Fans of iconic sci-fi series Star Trek have been getting very excited after a peculiar symbol was spotted on the surface of Mars by one of NASA's cameras.
The space station's Reconnaissance Orbiter HiRISE captured the pic of an old dune which looked eerily like the Starfleet badge worn by the likes of Spock and Captain Jean-Luc Picard in the varius iterations of the iconic show.
And since the photograph was shared, one of the series' most famous actors has even jumped on the hype.
William Shatner, who played Captain James T. Kirk in the original series and across seven movies, took to Twitter to share his elation over the find. But as well as sharing the story to his account, the actor also took the opportunity to have a little joke with science fiction rivals over at Star Wars.
He said: "Hey @starwars! Will you hurry up your Rebel Scums? We beat you!"
The old dune looks just like Starfleet's badge. Credit: NASA
Not one to take it lying down, Mark Hamill - aka Luke Skywalker - replied to Shatner's cheeky tweet with a sassy: "Looks like a boomerang to me. #Meh."
Shatner wasn't letting it go, however, and responded with a photo of himself waving his finger. The caption read: "Don't be jelly, Mark."
But if you were hoping that this would finally be proof of life on another planet, we're sorry to burst your bubble. Nope, aliens have not been watching reruns of The Next Generation on the Syfy channel.
According to the boffins who captured the snap, the 'curious chevron shapes' are actually the result of 'a complex story of dunes, lava, and wind'.
Ross Beyer from the University of Arizona wrote on the institution's blog: "Long ago, there were large crescent-shaped (barchan) dunes that moved across this area, and at some point, there was an eruption. The lava flowed out over the plain and around the dunes, but not over them.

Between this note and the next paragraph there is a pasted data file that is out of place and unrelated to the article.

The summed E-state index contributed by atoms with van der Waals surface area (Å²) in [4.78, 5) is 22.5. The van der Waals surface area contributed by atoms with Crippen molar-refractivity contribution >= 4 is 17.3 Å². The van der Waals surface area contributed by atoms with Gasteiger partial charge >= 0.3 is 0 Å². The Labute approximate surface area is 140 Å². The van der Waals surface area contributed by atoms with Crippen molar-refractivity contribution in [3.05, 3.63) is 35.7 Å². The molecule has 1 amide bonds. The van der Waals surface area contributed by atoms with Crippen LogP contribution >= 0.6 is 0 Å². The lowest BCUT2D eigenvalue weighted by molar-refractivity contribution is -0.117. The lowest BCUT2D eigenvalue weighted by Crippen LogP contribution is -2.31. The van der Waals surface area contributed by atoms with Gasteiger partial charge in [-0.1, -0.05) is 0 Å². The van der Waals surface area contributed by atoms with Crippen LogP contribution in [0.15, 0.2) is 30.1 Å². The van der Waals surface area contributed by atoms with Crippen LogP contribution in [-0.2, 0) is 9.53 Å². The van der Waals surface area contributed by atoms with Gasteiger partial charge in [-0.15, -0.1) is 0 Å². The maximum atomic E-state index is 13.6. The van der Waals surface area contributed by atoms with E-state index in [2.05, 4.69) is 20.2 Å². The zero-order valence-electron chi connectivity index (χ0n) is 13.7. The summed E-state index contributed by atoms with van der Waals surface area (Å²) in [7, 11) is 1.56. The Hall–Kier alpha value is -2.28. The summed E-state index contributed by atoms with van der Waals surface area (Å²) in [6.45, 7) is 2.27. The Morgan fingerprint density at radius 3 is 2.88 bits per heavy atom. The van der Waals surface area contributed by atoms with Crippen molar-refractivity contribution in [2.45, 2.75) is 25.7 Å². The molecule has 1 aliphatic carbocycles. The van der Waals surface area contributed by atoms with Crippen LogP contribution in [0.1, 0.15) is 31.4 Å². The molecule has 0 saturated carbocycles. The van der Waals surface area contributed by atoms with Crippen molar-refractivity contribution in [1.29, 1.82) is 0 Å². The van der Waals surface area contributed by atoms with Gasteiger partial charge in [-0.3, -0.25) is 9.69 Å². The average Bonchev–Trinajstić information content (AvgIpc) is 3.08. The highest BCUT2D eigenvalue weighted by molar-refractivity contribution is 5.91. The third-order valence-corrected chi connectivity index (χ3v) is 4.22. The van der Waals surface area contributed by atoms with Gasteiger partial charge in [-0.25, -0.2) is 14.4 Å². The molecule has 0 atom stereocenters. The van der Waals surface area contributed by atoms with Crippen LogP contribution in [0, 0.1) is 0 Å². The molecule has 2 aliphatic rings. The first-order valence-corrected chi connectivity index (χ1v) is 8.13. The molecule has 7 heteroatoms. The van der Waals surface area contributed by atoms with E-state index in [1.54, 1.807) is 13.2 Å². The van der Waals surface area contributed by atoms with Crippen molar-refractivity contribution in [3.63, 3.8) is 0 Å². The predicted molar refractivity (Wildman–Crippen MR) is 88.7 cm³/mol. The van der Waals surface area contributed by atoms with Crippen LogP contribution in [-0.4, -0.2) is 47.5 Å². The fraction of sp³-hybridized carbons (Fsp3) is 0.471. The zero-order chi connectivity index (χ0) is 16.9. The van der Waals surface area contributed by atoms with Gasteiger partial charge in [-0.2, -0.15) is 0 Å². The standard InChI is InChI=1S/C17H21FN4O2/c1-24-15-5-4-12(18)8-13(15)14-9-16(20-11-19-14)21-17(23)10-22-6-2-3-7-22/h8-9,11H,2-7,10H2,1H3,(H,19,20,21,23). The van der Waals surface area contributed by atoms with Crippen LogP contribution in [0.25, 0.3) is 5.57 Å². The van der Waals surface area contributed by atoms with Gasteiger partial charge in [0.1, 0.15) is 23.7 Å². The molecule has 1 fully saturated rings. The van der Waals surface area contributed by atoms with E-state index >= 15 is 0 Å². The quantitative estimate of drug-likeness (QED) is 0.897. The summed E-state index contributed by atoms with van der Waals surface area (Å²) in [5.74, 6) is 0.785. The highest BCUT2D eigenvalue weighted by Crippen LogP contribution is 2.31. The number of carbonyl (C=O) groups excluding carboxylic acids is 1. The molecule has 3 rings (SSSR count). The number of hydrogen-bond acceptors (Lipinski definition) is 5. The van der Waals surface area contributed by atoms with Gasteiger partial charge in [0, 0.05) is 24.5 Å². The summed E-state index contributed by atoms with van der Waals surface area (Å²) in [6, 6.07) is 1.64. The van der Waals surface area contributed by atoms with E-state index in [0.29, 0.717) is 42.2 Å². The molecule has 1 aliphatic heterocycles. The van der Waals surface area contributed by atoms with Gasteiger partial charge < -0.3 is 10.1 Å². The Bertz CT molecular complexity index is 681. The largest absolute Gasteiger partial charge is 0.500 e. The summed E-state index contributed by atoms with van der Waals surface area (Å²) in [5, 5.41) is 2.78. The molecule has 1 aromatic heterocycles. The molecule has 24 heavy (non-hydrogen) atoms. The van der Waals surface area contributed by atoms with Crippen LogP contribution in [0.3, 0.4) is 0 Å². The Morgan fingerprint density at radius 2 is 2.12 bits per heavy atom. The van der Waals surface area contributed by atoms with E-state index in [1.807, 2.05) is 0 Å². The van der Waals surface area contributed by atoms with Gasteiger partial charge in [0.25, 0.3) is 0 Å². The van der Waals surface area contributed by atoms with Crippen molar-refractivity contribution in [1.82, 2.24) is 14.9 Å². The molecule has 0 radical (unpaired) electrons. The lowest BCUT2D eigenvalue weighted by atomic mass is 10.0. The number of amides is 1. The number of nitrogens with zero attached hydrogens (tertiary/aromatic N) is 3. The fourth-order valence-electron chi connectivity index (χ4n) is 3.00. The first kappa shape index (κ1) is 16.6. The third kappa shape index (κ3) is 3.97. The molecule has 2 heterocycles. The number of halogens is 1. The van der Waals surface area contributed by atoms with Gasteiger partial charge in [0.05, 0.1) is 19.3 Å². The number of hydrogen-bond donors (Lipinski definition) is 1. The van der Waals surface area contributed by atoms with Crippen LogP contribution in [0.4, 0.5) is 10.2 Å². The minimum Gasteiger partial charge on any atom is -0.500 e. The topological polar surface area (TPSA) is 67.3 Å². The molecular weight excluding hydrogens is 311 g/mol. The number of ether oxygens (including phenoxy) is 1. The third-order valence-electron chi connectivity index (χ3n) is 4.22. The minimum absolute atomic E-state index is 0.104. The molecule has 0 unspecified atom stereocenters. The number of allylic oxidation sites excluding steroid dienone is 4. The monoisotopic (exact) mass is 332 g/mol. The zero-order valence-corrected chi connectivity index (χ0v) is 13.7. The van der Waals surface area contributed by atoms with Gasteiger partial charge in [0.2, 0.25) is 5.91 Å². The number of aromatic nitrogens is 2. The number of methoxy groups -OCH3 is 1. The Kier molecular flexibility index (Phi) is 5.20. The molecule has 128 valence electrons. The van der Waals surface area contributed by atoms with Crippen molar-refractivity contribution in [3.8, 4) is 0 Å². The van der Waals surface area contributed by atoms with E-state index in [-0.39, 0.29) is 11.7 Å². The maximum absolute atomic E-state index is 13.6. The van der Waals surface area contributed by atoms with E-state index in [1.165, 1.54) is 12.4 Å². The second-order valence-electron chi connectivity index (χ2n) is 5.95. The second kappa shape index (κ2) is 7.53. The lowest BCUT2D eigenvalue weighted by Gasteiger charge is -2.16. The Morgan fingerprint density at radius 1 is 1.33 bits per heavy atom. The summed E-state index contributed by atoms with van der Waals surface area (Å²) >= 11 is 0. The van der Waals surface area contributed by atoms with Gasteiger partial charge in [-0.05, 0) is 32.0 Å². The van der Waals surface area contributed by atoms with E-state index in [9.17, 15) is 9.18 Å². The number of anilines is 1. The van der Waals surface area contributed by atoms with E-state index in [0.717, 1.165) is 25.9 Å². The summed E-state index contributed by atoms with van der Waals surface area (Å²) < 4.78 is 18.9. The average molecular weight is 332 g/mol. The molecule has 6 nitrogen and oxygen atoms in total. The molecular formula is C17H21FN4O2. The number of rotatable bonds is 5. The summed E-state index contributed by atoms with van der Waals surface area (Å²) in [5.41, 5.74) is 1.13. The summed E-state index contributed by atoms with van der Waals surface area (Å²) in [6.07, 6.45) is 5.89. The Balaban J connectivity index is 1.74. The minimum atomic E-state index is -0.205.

"The lava solidified, but these dunes still stuck up like islands. However, they were still just dunes, and the wind continued to blow.
"Enterprising viewers will make the discovery that these features look conspicuously like a famous logo: and you'd be right, but it's only a coincidence."
Experts from NASA say the camera will allow them to see more detailed images of the planet than ever before.
A synopsis of the mission says: "HiRISE (High Resolution Imaging Science Experiment) has photographed hundreds of targeted swaths of Mars' surface in unprecedented detail.
"The camera operates in visible wavelengths, the same as human eyes, but with a telescopic lens that produces images at resolutions never before seen in planetary exploration missions. These high-resolution images enable scientists to distinguish 1-meter-size (about 3-foot-size) objects on Mars and to study the morphology (surface structure) in a much more comprehensive manner than ever before."
Featured Image Credit: NASA